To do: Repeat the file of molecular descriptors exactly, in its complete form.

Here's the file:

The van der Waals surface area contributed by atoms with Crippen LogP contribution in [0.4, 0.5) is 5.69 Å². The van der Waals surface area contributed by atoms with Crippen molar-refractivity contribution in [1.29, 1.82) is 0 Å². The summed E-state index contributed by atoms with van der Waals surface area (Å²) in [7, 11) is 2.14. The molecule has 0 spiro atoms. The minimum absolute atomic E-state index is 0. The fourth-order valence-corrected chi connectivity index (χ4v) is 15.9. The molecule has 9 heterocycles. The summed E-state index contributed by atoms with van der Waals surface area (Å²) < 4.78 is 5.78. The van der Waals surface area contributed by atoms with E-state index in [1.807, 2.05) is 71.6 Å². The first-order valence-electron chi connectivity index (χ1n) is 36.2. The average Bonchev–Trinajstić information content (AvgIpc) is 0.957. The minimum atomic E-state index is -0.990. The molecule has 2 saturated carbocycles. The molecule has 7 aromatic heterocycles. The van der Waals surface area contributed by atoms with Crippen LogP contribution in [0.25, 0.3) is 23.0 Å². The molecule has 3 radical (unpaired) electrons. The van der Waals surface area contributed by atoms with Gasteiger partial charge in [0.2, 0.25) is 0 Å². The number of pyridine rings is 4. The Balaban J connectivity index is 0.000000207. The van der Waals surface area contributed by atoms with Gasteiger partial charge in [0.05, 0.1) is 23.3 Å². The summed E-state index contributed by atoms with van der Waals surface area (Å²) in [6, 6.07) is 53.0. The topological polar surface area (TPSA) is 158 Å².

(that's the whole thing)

The van der Waals surface area contributed by atoms with Crippen LogP contribution in [0.4, 0.5) is 5.69 Å². The van der Waals surface area contributed by atoms with Crippen molar-refractivity contribution in [1.29, 1.82) is 0 Å². The summed E-state index contributed by atoms with van der Waals surface area (Å²) in [7, 11) is 2.14. The molecule has 0 spiro atoms. The minimum absolute atomic E-state index is 0. The fourth-order valence-corrected chi connectivity index (χ4v) is 15.9. The molecule has 9 heterocycles. The summed E-state index contributed by atoms with van der Waals surface area (Å²) < 4.78 is 5.78. The van der Waals surface area contributed by atoms with E-state index in [1.807, 2.05) is 71.6 Å². The first-order valence-electron chi connectivity index (χ1n) is 36.2. The average Bonchev–Trinajstić information content (AvgIpc) is 0.957. The minimum atomic E-state index is -0.990. The molecule has 2 saturated carbocycles. The molecule has 7 aromatic heterocycles. The van der Waals surface area contributed by atoms with Crippen LogP contribution in [0.25, 0.3) is 23.0 Å². The molecule has 3 radical (unpaired) electrons. The van der Waals surface area contributed by atoms with Gasteiger partial charge in [0.2, 0.25) is 0 Å². The number of pyridine rings is 4. The Balaban J connectivity index is 0.000000207. The van der Waals surface area contributed by atoms with Gasteiger partial charge in [0.05, 0.1) is 23.3 Å². The summed E-state index contributed by atoms with van der Waals surface area (Å²) in [6, 6.07) is 53.0. The topological polar surface area (TPSA) is 158 Å².